Product Review: WinDriver

WinDriver 6.03
starting at $1999
San Jose, California
(877) 514-0537

I have so far been fortunate (I think) in that my career has not included any serious device driver development. Oh, like many another developer I've poked at various versions of the Windows DDK over the years; I can remember staring at a stack of documentation long about Windows 3.0 time and wondering if I'd ever grasp what it was all about.

Well, the folks at Jungo have taken pity on me and others who might some day need to face the task of developing a device driver with their WinDriver product. Available in a variety of flavors targeting different buses (ISA, PCI, ISB) and Operating systems (Windows 98/ME/NT/2000/XP/2003, Linux, Solaris, VcWorks, Windows CE), WinDriver is designed to take the pain out of driver development by building most of the code for you. You can think of WinDriver as a sort of universal device driver that you can customize with your own code.

The whole process is designed to be as painless as possible. Install WinDriver and connect the device to your box, and let WinDriver detect it. Then you can actually work with the hardware before writing any driver code at all, reading and writing IO ports and memory ranges, among other resources. When you've got a handle on how it's all working, tell DriverManager to generate code for you (it builds code to target a variety of Microsoft or Borland C++ compilers). The code actually runs and can be debugged in user mode, but you can move performance-critical sections into kernel mode when you're satisfied.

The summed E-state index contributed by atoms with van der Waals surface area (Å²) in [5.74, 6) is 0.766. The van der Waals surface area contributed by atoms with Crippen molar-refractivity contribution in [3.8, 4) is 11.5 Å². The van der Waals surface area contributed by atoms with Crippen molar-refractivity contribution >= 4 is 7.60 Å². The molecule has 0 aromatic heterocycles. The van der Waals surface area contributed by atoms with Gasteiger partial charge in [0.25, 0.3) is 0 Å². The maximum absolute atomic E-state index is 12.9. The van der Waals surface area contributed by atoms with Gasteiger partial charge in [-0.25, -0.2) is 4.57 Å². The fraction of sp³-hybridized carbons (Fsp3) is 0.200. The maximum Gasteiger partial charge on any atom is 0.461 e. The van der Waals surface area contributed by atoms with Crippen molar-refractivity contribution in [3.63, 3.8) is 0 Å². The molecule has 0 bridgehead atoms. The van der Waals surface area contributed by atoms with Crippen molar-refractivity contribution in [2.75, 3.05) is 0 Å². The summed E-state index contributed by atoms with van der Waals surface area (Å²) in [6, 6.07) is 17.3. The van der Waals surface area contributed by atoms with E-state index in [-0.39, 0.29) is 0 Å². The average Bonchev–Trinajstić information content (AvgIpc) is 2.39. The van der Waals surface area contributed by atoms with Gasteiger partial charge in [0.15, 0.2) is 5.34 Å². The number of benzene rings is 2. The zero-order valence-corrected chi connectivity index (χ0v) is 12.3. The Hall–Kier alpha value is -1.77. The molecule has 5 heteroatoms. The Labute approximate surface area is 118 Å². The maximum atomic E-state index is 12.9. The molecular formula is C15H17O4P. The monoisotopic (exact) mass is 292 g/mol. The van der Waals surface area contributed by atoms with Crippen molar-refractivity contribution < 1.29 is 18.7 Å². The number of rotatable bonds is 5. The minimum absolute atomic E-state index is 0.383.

WinDriver defines a wide variety of APIs that your code can use to communicate with the generic driver layer. For example, you can read the PnP registers of an ISA device, or register a callback function to be used when your device gets a power status notification message. All of this is well-documented in a nearly 400-page manual (which, in a nostalgic touch for those of us who've been around for a while, is spiral bound to lie flat). WinDriver's APIs provide you with a level of insulation from the underlying platform, so your code only needs to be recompiled (not rewritten) to move between any of the supported operating systems.

WinDriver is definitely not inexpensive; depending on the variety of systems you need to support, and your licensing and support options, you could easily spend in the mid five figures on this software. But then, you could spend that much on a device driver engineer without getting someone who could competently write a driver from scratch. Given that you can download a 30-day trial, it's worth checking this out if your needs run to such things.

About the Author

Mike Gunderloy has been developing software for a quarter-century now, and writing about it for nearly as long. He walked away from a .NET development career in 2006 and has been a happy Rails user ever since. Mike blogs at A Fresh Cup.


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